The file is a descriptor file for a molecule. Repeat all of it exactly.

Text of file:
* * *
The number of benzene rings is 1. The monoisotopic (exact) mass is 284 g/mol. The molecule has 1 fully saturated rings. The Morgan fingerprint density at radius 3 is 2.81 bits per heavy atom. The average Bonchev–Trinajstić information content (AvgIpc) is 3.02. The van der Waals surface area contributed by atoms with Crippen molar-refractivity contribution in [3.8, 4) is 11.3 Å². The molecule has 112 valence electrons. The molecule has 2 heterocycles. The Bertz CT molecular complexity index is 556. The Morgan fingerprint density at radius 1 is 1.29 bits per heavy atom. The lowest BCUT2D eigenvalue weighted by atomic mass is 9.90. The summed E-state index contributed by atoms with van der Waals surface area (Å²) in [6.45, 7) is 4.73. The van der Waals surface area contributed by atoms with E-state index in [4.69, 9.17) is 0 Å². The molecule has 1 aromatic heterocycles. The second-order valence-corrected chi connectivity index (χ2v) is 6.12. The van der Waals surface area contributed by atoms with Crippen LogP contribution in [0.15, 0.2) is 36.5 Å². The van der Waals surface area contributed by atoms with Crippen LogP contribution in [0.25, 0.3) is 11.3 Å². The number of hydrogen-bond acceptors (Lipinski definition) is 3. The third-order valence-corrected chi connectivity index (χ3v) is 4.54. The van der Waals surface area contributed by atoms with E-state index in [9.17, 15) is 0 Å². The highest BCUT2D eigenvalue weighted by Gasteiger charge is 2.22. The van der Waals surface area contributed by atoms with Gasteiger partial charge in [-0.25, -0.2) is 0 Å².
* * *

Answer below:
The number of benzene rings is 1. The monoisotopic (exact) mass is 284 g/mol. The molecule has 1 fully saturated rings. The Morgan fingerprint density at radius 3 is 2.81 bits per heavy atom. The average Bonchev–Trinajstić information content (AvgIpc) is 3.02. The van der Waals surface area contributed by atoms with Crippen molar-refractivity contribution in [3.8, 4) is 11.3 Å². The molecule has 112 valence electrons. The molecule has 2 heterocycles. The Bertz CT molecular complexity index is 556. The Morgan fingerprint density at radius 1 is 1.29 bits per heavy atom. The lowest BCUT2D eigenvalue weighted by atomic mass is 9.90. The summed E-state index contributed by atoms with van der Waals surface area (Å²) in [6.45, 7) is 4.73. The van der Waals surface area contributed by atoms with E-state index in [4.69, 9.17) is 0 Å². The molecule has 1 aromatic heterocycles. The second-order valence-corrected chi connectivity index (χ2v) is 6.12. The van der Waals surface area contributed by atoms with Crippen LogP contribution in [0.15, 0.2) is 36.5 Å². The van der Waals surface area contributed by atoms with Crippen LogP contribution in [0.25, 0.3) is 11.3 Å². The number of hydrogen-bond acceptors (Lipinski definition) is 3. The third-order valence-corrected chi connectivity index (χ3v) is 4.54. The van der Waals surface area contributed by atoms with E-state index in [9.17, 15) is 0 Å². The highest BCUT2D eigenvalue weighted by Gasteiger charge is 2.22. The van der Waals surface area contributed by atoms with Gasteiger partial charge in [-0.25, -0.2) is 0 Å².